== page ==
Our modern life is based on the availability of low cost and reliable energy. To supply these energy needs, we have relied on a global system that combines vast physical infrastructure, complex economic and political relationships, and cutting-edge science and technology. This system—and the constantly increasing efficiency with which it has converted energy resources into usable energy—has allowed industrialization and the growth of a robust global economy.
Most of our energy needs are supplied by hydrocarbons. Yet supplies of these energy resources are finite, and at least in the case of petroleum, may soon face a peak in production capacity. Geopolitical events further constrain supplies; at the same time, demand is growing, especially in developing nations such as India and China. Finally, the environmental impacts of current energy systems are significant, and in the case of climate change, potentially catastrophic.
Rising energy costs, concerns about CO2 emissions, and worries about the environmental effects of "business as usual" have led many companies to look for ways to respond to current and future environmental issues. In particular, implementation of CO2 regulations, whether tax or cap-and-trade, will lead to a carbon-constrained economy; companies will have to find ways to control energy costs and emissions, develop a strategy for meeting regulatory requirements. Large opportunities for innovators and entrepreneurs will exist, as will pitfalls for companies that do not adapt to the new business environment.
In this concentration, students will learn about the energy industry, how energy and environmental issues will affect businesses in the future; tools for analyzing energy and environmental problems; and strategies that business can use to succeed in an economy in which energy and environmental issues are much more important than they have been in the past. The variety of business and non-business electives listed below provide the opportunity for a student to choose courses to fit his or her interests, ranging from a focus on specific energy topics to a more general coverage of energy, environment, and sustainability topics.
To complete the concentration, a student must complete a total of 18 course credits according to the requirements shown below (credits in parentheses). These 18 credits are part of the total Fuqua credit requirement.
Fuqua has transitioned to a new course numbering system. The new numbers are in effect for all courses beginning in the first Fall Term of 2012. View a sortable list of all renumbered courses.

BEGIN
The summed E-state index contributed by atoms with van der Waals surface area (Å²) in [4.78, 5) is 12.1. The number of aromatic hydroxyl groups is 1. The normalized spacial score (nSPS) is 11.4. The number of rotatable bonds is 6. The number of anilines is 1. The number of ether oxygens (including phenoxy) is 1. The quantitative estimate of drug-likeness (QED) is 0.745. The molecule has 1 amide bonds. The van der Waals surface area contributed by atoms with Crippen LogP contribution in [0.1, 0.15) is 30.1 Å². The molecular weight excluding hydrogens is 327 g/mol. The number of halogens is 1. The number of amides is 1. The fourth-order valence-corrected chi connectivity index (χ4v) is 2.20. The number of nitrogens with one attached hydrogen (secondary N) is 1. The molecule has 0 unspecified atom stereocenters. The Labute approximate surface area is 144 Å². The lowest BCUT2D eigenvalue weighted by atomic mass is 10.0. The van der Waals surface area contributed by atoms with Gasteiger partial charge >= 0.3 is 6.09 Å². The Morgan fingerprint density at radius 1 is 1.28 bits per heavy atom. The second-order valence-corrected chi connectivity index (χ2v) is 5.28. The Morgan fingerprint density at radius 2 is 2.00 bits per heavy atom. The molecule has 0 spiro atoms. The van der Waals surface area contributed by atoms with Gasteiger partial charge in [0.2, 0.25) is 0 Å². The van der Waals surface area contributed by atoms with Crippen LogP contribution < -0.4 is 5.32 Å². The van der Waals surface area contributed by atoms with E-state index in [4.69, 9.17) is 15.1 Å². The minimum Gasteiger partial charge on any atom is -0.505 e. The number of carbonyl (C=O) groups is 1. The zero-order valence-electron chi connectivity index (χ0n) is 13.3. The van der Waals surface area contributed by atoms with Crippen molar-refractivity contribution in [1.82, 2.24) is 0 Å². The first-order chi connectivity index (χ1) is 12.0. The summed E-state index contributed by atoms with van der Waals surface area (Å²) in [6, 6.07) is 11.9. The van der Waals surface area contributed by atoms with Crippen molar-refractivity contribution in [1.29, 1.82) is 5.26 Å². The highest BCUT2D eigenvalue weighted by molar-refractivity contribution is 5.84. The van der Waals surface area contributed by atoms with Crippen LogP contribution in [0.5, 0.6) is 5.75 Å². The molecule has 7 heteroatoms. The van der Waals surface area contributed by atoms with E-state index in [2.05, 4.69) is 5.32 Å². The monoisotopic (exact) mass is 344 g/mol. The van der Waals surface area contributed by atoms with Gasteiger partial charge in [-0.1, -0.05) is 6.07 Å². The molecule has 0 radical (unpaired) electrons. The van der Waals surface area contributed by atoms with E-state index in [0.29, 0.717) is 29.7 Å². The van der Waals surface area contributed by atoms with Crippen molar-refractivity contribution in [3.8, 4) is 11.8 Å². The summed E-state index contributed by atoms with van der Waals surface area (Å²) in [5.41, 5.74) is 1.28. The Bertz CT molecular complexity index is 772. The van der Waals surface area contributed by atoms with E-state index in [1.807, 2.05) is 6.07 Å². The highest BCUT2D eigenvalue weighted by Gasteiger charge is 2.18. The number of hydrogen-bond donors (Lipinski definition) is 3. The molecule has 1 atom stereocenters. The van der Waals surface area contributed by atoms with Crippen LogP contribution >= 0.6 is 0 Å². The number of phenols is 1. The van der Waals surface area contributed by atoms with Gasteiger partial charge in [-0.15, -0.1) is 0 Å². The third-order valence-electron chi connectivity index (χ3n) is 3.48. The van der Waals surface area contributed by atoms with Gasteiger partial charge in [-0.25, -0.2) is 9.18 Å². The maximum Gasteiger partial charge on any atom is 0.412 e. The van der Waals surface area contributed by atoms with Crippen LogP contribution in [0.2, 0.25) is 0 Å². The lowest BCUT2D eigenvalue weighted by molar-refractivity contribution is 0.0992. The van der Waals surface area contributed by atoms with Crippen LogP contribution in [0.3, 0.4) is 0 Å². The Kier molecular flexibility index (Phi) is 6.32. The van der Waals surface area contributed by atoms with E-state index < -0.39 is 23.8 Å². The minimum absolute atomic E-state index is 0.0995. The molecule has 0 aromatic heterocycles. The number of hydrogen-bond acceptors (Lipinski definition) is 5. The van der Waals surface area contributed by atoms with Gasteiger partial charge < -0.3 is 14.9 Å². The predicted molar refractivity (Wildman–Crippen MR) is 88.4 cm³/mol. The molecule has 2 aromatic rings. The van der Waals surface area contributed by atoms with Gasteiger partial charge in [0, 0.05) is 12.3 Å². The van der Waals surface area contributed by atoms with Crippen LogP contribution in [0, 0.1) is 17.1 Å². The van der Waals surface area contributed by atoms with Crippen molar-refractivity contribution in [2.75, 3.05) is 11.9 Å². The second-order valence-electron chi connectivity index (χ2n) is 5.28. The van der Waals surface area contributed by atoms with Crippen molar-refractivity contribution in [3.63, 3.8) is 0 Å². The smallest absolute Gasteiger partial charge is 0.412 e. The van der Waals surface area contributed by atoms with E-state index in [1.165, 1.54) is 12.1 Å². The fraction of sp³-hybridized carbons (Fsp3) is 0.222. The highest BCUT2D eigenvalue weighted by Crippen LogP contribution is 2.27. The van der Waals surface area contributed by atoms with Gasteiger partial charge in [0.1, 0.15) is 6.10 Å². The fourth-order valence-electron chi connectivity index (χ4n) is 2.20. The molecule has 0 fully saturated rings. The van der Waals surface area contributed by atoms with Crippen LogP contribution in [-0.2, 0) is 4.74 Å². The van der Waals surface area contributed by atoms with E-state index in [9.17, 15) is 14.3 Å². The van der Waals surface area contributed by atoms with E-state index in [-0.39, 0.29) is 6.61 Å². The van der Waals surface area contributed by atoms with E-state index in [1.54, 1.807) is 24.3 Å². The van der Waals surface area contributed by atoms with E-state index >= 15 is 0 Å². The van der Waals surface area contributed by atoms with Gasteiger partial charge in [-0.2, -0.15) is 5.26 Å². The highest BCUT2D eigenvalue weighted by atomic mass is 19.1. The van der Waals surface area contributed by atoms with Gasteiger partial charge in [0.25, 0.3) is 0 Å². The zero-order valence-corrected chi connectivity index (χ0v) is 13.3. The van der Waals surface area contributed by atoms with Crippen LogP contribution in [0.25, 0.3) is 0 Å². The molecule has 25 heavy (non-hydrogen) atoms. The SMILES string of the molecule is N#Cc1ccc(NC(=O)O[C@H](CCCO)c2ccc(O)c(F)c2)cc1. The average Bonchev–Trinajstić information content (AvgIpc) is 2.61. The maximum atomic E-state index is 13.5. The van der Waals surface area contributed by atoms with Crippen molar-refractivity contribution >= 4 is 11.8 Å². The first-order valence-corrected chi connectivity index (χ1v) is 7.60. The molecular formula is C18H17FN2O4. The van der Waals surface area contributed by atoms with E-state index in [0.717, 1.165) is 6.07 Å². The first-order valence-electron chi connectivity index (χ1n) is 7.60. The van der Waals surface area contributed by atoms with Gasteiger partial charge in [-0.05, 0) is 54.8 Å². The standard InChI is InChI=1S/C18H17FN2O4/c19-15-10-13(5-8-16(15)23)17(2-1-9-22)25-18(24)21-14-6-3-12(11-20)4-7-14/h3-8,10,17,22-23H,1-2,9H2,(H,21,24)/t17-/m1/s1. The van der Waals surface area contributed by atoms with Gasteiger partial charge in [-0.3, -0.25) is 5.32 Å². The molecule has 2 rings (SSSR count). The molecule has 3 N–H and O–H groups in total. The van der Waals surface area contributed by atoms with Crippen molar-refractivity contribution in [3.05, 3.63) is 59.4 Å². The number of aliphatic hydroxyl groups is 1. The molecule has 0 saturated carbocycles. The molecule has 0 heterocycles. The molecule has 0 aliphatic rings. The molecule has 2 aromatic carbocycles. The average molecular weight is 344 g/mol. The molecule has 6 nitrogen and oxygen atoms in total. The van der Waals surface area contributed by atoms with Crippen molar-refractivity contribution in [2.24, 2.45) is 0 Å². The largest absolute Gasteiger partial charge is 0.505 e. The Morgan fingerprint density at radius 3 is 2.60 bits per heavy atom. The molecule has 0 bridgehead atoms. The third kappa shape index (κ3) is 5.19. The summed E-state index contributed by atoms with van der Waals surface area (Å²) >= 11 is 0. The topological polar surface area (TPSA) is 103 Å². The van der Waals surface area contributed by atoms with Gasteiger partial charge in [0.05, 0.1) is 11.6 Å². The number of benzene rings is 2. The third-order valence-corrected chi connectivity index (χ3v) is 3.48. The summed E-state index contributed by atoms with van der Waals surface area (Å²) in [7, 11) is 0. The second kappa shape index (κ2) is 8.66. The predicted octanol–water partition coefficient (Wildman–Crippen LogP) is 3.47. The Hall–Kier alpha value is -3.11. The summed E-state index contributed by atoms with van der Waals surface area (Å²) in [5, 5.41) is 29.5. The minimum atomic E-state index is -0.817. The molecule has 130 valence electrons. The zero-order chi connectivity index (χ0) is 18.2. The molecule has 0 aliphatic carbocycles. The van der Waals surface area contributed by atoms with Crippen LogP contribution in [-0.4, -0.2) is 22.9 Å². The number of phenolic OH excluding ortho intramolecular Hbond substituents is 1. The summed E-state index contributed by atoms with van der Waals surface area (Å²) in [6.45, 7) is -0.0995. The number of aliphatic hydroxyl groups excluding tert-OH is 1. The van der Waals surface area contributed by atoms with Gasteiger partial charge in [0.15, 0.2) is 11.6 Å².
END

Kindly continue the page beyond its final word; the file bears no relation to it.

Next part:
ENRGYENV 898 — Energy, Markets, & Innovation (3 credits)
Depth Courses (minimum 6 credits):
Offered at Fuqua
ENRGYENV 626 — Modeling and Analysis for Environmental Sustainability (3 credits)
ENRGYENV 898/ENVIRON 831 — Sustainable Business Strategy (listed as ENVIRON 831 through Nicholas) (2 credits)
ENRGYENV 895 — Fuqua Client Consulting Practicum: Energy and Environment
Focus (6 credits)
MANAGEMT 898 — Corporate Social Impact Management (3 credits) or MANAGEMT 750 — Social Entrepreneurship (3 credits)
MGRECON 782 — Environmental Economics [Note: not offered 2011-2012]
Offered through other schools at Duke*
ENVIRON 711 — Energy and the Environment (3 credits)
ENVIRON 590.20 — Transportation and Energy (3 credits)
ENVIRON 631 — Energy Technology and Impact on the Environment (3 credits)
ENVIRON 716L — Modeling for Energy Systems (3 credits)
ENVIRON 635 — Energy Economics and Policy (3 credits)
ENVIRON 640 — Climate Change Economics and Policy (3 credits)
ENVIRON 638 — Environmental Life Cycle Analysis and Decision Making (2 credits)
ENVIRON 717 — Markets for Electric Power (3 credits)
ENVIRON 801 — Approaches to a Low Carbon Economy (1 credit)
LAW 235 — Environmental Law (3 credits)
LAW 520 — Climate Change and the Law (2 credits)
LAW 598 — Environmental Law and the Constitution (3 credits)
PUBPOL 790.01 — Economic Development and Environmental Conservation (3 credits)
*Other courses offered through the Nicholas School (listed under ENVIRON) are also eligible with approval.
Breadth courses (minimum 6 credits):
ACCOUNTG 591 — Managerial Accounting (3 credits)
ACCOUNTG 598 — Valuation and Fundamental Analysis (3 credits)
DECISION 611 — Decision Models (3 credits)
DECISION 613 — Strategic Modeling and Business Dynamics (3 credits)
DECISION 614 — Statistical Forecasting (3 credits)
FINANCE 646 — Corporate Finance (3 credits)
FINANCE 648 — Derivatives (3 credits)
FINANCE 651 — Entrepreneurial Finance (3 credits)
FINANCE 661 — Raising Capital (3 credits)
MANAGEMT 738 — Managing Innovation in a Global Organization (3 credits)
MANAGEMT 746 — Power and Politics in Organizations (3 credits)
MARKETNG 796 — Market Intelligence (3 credits)
MARKETNG 797 — Consumer Behavior (3 credits)
MARKETNG 802 — Marketing Innovations (3 credits)
MGRECON 781 — Global Economic Environment of the Firm (3 credits)
MGRECON 788 — Competitive Analysis (3 credits)
OPERATNS 827 — Global Operations (3 credits)
OPERATNS 828 — Supply Chain Management (3 credits)
STRATEGY 838 — Entrepreneurial Strategy (3 credits)